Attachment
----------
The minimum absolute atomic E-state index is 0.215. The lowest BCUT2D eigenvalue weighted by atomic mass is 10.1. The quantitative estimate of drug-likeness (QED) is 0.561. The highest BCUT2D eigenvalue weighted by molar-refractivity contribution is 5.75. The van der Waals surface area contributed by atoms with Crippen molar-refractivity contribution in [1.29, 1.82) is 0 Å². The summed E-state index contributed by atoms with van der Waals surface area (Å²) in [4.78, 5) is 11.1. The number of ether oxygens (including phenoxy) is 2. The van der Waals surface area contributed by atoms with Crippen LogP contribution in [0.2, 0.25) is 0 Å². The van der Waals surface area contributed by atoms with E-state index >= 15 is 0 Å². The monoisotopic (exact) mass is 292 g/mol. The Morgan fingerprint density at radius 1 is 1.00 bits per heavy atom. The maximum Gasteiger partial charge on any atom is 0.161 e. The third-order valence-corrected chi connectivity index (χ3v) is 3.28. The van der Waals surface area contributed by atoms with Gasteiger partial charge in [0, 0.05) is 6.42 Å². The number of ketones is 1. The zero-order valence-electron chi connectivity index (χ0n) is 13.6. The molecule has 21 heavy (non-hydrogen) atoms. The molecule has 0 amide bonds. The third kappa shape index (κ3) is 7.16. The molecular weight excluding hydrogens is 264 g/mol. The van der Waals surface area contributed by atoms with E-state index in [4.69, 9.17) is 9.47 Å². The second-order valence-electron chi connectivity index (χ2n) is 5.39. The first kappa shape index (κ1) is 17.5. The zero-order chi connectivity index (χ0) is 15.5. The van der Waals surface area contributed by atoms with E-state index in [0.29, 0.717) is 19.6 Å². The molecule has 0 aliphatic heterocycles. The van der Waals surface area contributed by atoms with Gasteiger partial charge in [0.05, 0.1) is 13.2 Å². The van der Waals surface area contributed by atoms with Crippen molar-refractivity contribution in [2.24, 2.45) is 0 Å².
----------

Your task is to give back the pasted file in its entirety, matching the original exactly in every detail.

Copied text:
The minimum absolute atomic E-state index is 0.215. The lowest BCUT2D eigenvalue weighted by atomic mass is 10.1. The quantitative estimate of drug-likeness (QED) is 0.561. The highest BCUT2D eigenvalue weighted by molar-refractivity contribution is 5.75. The van der Waals surface area contributed by atoms with Crippen molar-refractivity contribution in [1.29, 1.82) is 0 Å². The summed E-state index contributed by atoms with van der Waals surface area (Å²) in [4.78, 5) is 11.1. The number of ether oxygens (including phenoxy) is 2. The van der Waals surface area contributed by atoms with Crippen LogP contribution in [0.2, 0.25) is 0 Å². The van der Waals surface area contributed by atoms with E-state index >= 15 is 0 Å². The monoisotopic (exact) mass is 292 g/mol. The Morgan fingerprint density at radius 1 is 1.00 bits per heavy atom. The maximum Gasteiger partial charge on any atom is 0.161 e. The third-order valence-corrected chi connectivity index (χ3v) is 3.28. The van der Waals surface area contributed by atoms with Gasteiger partial charge in [0, 0.05) is 6.42 Å². The number of ketones is 1. The zero-order valence-electron chi connectivity index (χ0n) is 13.6. The molecule has 21 heavy (non-hydrogen) atoms. The molecule has 0 amide bonds. The third kappa shape index (κ3) is 7.16. The molecular weight excluding hydrogens is 264 g/mol. The van der Waals surface area contributed by atoms with E-state index in [4.69, 9.17) is 9.47 Å². The second-order valence-electron chi connectivity index (χ2n) is 5.39. The first kappa shape index (κ1) is 17.5. The zero-order chi connectivity index (χ0) is 15.5. The van der Waals surface area contributed by atoms with E-state index in [0.29, 0.717) is 19.6 Å². The molecule has 0 aliphatic heterocycles. The van der Waals surface area contributed by atoms with Gasteiger partial charge in [0.05, 0.1) is 13.2 Å². The van der Waals surface area contributed by atoms with Crippen molar-refractivity contribution in [2.24, 2.45) is 0 Å².